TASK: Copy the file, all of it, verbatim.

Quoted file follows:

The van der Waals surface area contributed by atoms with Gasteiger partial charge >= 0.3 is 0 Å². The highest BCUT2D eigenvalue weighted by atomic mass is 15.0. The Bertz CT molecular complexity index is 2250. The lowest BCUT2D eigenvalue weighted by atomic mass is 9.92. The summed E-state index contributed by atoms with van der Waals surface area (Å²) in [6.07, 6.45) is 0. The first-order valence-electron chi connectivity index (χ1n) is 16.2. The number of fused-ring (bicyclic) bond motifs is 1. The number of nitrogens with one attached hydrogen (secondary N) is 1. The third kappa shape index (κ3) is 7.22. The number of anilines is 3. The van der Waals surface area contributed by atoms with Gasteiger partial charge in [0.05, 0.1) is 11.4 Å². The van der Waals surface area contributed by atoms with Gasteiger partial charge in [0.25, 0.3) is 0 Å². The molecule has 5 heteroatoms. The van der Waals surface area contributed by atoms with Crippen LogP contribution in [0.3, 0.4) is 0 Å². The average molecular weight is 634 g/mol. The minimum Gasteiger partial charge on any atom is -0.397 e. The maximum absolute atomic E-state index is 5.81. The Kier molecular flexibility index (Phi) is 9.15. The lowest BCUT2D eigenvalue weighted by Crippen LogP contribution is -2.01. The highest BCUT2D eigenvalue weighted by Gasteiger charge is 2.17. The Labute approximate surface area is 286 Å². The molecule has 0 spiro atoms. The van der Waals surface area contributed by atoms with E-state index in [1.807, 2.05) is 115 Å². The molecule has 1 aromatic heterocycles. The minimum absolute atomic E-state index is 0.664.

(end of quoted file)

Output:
The van der Waals surface area contributed by atoms with Gasteiger partial charge >= 0.3 is 0 Å². The highest BCUT2D eigenvalue weighted by atomic mass is 15.0. The Bertz CT molecular complexity index is 2250. The lowest BCUT2D eigenvalue weighted by atomic mass is 9.92. The summed E-state index contributed by atoms with van der Waals surface area (Å²) in [6.07, 6.45) is 0. The first-order valence-electron chi connectivity index (χ1n) is 16.2. The number of fused-ring (bicyclic) bond motifs is 1. The number of nitrogens with one attached hydrogen (secondary N) is 1. The third kappa shape index (κ3) is 7.22. The number of anilines is 3. The van der Waals surface area contributed by atoms with Gasteiger partial charge in [0.05, 0.1) is 11.4 Å². The van der Waals surface area contributed by atoms with Gasteiger partial charge in [0.25, 0.3) is 0 Å². The molecule has 5 heteroatoms. The van der Waals surface area contributed by atoms with Crippen LogP contribution in [0.3, 0.4) is 0 Å². The average molecular weight is 634 g/mol. The minimum Gasteiger partial charge on any atom is -0.397 e. The maximum absolute atomic E-state index is 5.81. The Kier molecular flexibility index (Phi) is 9.15. The lowest BCUT2D eigenvalue weighted by Crippen LogP contribution is -2.01. The highest BCUT2D eigenvalue weighted by Gasteiger charge is 2.17. The Labute approximate surface area is 286 Å². The molecule has 0 spiro atoms. The van der Waals surface area contributed by atoms with E-state index in [1.807, 2.05) is 115 Å². The molecule has 1 aromatic heterocycles. The minimum absolute atomic E-state index is 0.664.